Older Australians want human rights embedded in the new Aged Care Act, according to a submission to the federal government released on Tuesday.
Based on the findings of a joint enquiry into a consultation paper outlining the proposed foundations of the new Act, 13 consumer-focused organisations – including advocacy groups – are calling on the Albanese Government to put the voice of older Australians at the centre of the legislation, due to come into effect from 1 July 2024.
“What we’ve found is that, while of course older people have a diverse range of views, the vast majority are united on many things including on the need to embed human rights in the new Aged Care Act being developed by government, on putting safeguards in place to ensure every Australian can get access to the quality aged care they deserve, and on improving our aged care system for generations to come,” said chief executive of the Council of the Ageing Australia Patricia Sparrow.
Among the key findings presented to the federal government in the submission is the need for:
- the implementation of mechanisms for monitoring and enforcing the rights of older people
- a change culture implementation plan to outline how rights will be embedded into daily aged care operations
- a person-centred complaints system that must be robust and effective, with alternative ways of handling complaints, overseen by a statutory complaints commissioner
- supported decision-making in aged care, with an assumption that older people can make decisions for themselves.
“For too long, older Australians, whether due to systemic ageism or other factors, have not been given ownership of their lives when the time comes for them to access aged care,” said Ms Sparrow. “It’s time that changed.”
Joining COTA Australia in signing the 73-page submission are:
- Association of Independent Retirees
- Carers Australia
- Dementia Australia
- Elder Abuse Action Australia
- Federation of Ethnic Communities’ Councils of Australia
- LGBTIQ + Health Australia
- National Association of People with HIV Australia
- National Seniors Australia
- Older Person’s Advocacy Network
- Partners in Culturally Appropriate Care Alliance
- The Returned and Services League of Australia.
During the consultation process, COTA Australia and OPAN held a series of forums across the country seeking input on the new Act from older Australians.
“The overwhelming majority of older people who attended our consultations support a new rights-based Aged Care Act – and they want us to get on with it,” said OPAN chief executive officer Craig Gear. “A significant number of older people also told us that the Act won’t be worth the paper it is written on if it isn’t supported by the necessary regulatory levers and enforcement pathways.”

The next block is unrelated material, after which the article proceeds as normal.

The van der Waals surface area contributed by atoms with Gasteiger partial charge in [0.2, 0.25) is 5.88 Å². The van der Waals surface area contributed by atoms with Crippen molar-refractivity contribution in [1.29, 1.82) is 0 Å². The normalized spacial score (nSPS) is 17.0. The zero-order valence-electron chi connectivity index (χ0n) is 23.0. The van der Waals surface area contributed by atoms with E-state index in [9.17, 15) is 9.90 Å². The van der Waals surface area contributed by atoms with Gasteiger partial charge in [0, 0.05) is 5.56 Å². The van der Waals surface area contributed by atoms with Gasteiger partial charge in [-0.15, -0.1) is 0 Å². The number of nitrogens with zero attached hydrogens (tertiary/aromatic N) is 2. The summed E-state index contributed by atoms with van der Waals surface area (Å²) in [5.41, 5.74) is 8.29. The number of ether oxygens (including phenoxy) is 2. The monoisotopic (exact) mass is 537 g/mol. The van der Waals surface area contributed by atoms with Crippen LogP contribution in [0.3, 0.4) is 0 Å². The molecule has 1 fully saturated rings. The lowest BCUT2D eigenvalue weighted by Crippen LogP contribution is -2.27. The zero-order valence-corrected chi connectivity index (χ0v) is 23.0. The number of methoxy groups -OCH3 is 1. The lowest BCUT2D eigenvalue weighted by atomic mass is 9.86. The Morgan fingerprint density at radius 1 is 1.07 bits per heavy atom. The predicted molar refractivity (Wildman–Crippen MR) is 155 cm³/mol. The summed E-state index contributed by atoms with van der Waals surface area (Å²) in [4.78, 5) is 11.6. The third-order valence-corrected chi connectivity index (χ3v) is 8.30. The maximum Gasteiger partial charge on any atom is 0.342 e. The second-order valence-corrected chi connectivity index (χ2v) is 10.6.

Carers Australia CEO Jane Bacot-Kilpatrick said it was essential the rights of carers were also included in the new Act. “Australia’s family and friend carers are a core axis of the aged care triangle along with consumers and service providers, and they are key to the economic sustainability of system. Aged care reforms must be carer inclusive.”
Meanwhile, Federation of Ethnic Communities’ Councils of Australia CEO Mary Ann Baquero Geronimo called for the new Act to reflect multicultural Australia and embed diversity at the core of its practices.
“Older people from culturally and linguistically diverse backgrounds aspire for an aged care system that supports them to maintain their cultural heritages, ensures that they are free from discrimination because of their race, ethnicity, religion, or their need for language support, and allows them to take action if their rights are violated.”
National Seniors Australia chief operating officer Chris Grice said the royal commission and the pandemic both highlighted the need for a rights-based Act.
“At the top of a long list of lessons from the Royal Commission into Aged Care Quality and Safety and the experience of the Covid-19 pandemic is that reform of the aged care system must embed the human rights of older people at its foundation.”
He added: “Creating an Aged Care Act and system explicitly built on a human-rights approach will empower older people to expect and claim quality, safe care as their right. It will also support and guide providers to deliver services that meet those expectations.”
It is anticipated the government will release an exposure draft of the new Act next month.